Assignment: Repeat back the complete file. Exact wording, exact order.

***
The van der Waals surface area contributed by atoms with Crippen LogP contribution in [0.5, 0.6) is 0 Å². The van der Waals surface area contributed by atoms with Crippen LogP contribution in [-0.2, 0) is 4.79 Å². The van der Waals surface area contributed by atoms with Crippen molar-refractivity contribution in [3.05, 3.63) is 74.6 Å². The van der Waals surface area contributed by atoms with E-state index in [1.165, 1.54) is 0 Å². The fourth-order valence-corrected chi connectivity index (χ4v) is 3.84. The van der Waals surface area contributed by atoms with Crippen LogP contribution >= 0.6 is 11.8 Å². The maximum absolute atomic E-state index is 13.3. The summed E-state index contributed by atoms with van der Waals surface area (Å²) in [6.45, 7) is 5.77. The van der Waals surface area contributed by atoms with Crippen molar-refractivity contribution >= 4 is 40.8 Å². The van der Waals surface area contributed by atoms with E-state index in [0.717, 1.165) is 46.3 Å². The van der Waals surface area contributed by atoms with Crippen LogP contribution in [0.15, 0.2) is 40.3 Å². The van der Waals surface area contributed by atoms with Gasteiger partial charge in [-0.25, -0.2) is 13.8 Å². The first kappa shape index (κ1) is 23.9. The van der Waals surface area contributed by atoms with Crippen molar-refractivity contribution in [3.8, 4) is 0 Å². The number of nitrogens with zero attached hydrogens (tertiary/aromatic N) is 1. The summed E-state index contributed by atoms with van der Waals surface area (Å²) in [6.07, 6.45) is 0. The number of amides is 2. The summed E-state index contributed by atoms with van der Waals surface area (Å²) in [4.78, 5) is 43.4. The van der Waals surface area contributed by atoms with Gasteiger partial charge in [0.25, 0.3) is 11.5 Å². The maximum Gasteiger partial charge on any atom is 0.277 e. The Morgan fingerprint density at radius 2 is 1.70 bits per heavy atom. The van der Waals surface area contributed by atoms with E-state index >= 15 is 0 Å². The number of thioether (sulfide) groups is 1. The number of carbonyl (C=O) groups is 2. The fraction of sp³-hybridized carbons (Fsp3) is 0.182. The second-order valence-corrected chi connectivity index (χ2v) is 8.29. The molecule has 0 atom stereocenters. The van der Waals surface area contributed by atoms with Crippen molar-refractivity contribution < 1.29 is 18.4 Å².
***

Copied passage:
The van der Waals surface area contributed by atoms with Crippen LogP contribution in [0.5, 0.6) is 0 Å². The van der Waals surface area contributed by atoms with Crippen LogP contribution in [-0.2, 0) is 4.79 Å². The van der Waals surface area contributed by atoms with Crippen molar-refractivity contribution in [3.05, 3.63) is 74.6 Å². The van der Waals surface area contributed by atoms with E-state index in [1.165, 1.54) is 0 Å². The fourth-order valence-corrected chi connectivity index (χ4v) is 3.84. The van der Waals surface area contributed by atoms with Crippen LogP contribution >= 0.6 is 11.8 Å². The maximum absolute atomic E-state index is 13.3. The summed E-state index contributed by atoms with van der Waals surface area (Å²) in [6.45, 7) is 5.77. The van der Waals surface area contributed by atoms with Crippen molar-refractivity contribution >= 4 is 40.8 Å². The van der Waals surface area contributed by atoms with E-state index in [0.717, 1.165) is 46.3 Å². The van der Waals surface area contributed by atoms with Crippen LogP contribution in [0.15, 0.2) is 40.3 Å². The van der Waals surface area contributed by atoms with Gasteiger partial charge in [-0.25, -0.2) is 13.8 Å². The first kappa shape index (κ1) is 23.9. The van der Waals surface area contributed by atoms with Crippen molar-refractivity contribution in [3.8, 4) is 0 Å². The number of nitrogens with zero attached hydrogens (tertiary/aromatic N) is 1. The summed E-state index contributed by atoms with van der Waals surface area (Å²) in [6.07, 6.45) is 0. The number of amides is 2. The summed E-state index contributed by atoms with van der Waals surface area (Å²) in [4.78, 5) is 43.4. The van der Waals surface area contributed by atoms with Gasteiger partial charge in [0.25, 0.3) is 11.5 Å². The maximum Gasteiger partial charge on any atom is 0.277 e. The Morgan fingerprint density at radius 2 is 1.70 bits per heavy atom. The van der Waals surface area contributed by atoms with E-state index >= 15 is 0 Å². The number of thioether (sulfide) groups is 1. The number of carbonyl (C=O) groups is 2. The fraction of sp³-hybridized carbons (Fsp3) is 0.182. The second-order valence-corrected chi connectivity index (χ2v) is 8.29. The molecule has 0 atom stereocenters. The van der Waals surface area contributed by atoms with Crippen molar-refractivity contribution < 1.29 is 18.4 Å².